SAN JOSE (CN) - A federal judge refused to dismiss a class action accusing Bumble Bee Foods of misrepresenting tuna and related products as "rich in natural Omega-3," but remanded the lawsuit to Superior Court.
Lead plaintiff Tricia Ogden sued San Diego-based Bumble Bee in 2012.
She claimed the company's seafood products, labeled "rich in natural Omega-3" or "excellent source Omega-3," were misbranded.
Bumble Bee sells canned and pouched tuna, salmon, shrimp, crabs, clams, oysters, sardines, mackerel, and chicken.
Several of the products sported a logo or seal with the allegedly bogus claims, Ogden said, which conveyed to consumers "the net impression that a food makes only positive contributions to a diet, or does not contain any nutrients at levels that raise the risk of a diet-related disease or health-related condition."
Companies that sold similar products with unauthorized Omega-3 claims were found to be in violation of labeling law by the Food and Drug Administration, Ogden said.
Bumble Bee specifically, she added, made food label claims that were prohibited by federal and California law.
Ogden sought class certification in May 2013, and Bumble Bee moved for summary judgment in August 2013.
In January, the San Jose Federal Court granted in part and denied in part Bumble Bee's motion.
The court granted summary judgment on Ogden's claims for damages, finding that she failed to provide sufficient evidence that she was entitled to restitution under the Unfair Competition Law, Fair Advertising Law and Consumer Legal Remedies Act, or disgorgement under the unfair competition and fair advertising laws.
The court also granted summary judgment on Ogden's sole federal claim, holding that it "fail[ed] as a matter of law."
But the court ruled that Ogden was entitled to pursue injunctive relief.
Ogden subsequently withdrew her motion for class certification, and both parties stipulated to a voluntary dismissal with prejudice earlier this year.
In April, six weeks after the litigation had ended, three plaintiffs filed the instant class action lawsuit in Santa Clara County Superior Court.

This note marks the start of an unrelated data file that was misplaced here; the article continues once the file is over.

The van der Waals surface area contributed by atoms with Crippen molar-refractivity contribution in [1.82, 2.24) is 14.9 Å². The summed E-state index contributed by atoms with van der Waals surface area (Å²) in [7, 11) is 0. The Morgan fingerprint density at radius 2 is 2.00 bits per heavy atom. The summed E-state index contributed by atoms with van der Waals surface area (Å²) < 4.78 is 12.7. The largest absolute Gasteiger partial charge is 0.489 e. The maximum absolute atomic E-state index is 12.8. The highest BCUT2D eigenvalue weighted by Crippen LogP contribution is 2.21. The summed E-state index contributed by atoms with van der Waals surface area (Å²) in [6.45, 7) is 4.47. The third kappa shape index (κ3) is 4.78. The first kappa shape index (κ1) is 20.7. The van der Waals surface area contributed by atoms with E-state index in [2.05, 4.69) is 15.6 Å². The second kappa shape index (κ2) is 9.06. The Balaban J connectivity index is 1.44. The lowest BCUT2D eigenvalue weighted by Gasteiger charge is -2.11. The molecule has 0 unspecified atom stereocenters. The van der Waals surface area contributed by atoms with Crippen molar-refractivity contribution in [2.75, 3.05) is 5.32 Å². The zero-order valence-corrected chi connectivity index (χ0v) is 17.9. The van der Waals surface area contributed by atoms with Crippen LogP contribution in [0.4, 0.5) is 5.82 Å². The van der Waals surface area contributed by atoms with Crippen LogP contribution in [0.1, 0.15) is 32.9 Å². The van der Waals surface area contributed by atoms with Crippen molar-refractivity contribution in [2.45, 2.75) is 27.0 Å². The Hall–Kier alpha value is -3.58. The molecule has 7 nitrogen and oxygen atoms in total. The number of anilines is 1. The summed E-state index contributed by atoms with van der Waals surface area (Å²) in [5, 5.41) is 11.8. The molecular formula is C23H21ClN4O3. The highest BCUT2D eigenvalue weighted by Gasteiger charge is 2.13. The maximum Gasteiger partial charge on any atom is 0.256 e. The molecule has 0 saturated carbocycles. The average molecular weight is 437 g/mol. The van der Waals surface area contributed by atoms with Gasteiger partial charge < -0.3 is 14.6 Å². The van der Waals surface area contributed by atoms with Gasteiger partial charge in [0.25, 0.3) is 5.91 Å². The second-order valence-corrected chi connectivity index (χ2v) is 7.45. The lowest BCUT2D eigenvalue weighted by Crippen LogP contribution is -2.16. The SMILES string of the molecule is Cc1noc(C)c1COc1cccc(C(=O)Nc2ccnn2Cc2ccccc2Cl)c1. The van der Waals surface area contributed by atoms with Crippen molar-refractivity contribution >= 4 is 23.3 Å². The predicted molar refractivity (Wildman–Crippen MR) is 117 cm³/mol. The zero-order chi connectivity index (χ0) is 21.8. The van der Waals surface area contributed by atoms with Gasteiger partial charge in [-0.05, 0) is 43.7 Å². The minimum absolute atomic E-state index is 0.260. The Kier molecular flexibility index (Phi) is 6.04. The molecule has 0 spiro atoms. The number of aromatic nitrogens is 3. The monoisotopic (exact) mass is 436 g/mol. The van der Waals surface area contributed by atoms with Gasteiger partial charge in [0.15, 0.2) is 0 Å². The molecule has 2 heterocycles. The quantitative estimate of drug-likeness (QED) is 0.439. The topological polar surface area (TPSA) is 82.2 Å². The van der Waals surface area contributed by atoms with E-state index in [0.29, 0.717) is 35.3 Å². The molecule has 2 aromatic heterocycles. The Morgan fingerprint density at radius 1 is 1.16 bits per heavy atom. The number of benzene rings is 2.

The putative class was limited to California consumers. Bumble Bee sought to remove the case to Federal Court in June.
Bumble Bee filed a motion to dismiss or stay the case the same month, which the plaintiffs opposed in August.
U.S. District Judge Lucy on Oct. 16 granted the plaintiff class's motion to remand the case to Santa Clara County and denied as moot Bumble Bee's motion to dismiss or stay the lawsuit.
Koh said Bumble Bee failed to show that the Federal Court had subject matter jurisdiction.
"Plaintiffs argue in their motion to remand that removal was improper because the court lacks subject matter jurisdiction over their lawsuit," Koh wrote. "According to plaintiffs, they have 'pleaded no claims under federal law, and plaintiffs' proposed class consists of California residents only.'"
Koh cited the ruling in Merrell Dow Pharmaceuticals Inc. v. Thompson, (1986), in which the U.S. Supreme Court found no federal question jurisdiction in a lawsuit over the drug Bendectin, which allegedly caused birth defects.
"Bumble Bee offers no reason why the issue of FDCA misbranding is more 'substantial' here than it was in Merrell Dow," Koh wrote.
"Not only are the federal issues insufficiently substantial under Merrell Dow, but exercising jurisdiction over this California class action would circumvent the FDCA's [Federal Food, Drug, and Cosmetic Act] lack of a private cause of action. Although the court recognizes that it has already evaluated some of the substantive state law issues involved in this case, the court did so only because it had jurisdiction under CAFA [Class Action Fairness Act]."
The 9-page ruling adds: "With no federal statutory hook to maintain jurisdiction here, the court finds that the 'congressionally approved balance of federal and state judicial responsibilities' tips in favor of remanding." (Citations omitted.)
Koh also denied plaintiffs' request for attorney's fees or costs, citing 28 U.S.C. § 1447(c).
"'(A)n order remanding the case may require payment of just costs and any actual expenses, including attorney fees, incurred as a result of the removal,'" Koh wrote. "The Supreme Court has explained that 'courts may award attorney's fees under § 1447(c) only where the removing party lacked an objectively reasonable basis for seeking removal.'"
Bumble Bee, Koh said, "had an objectively reasonable basis for seeking removal."
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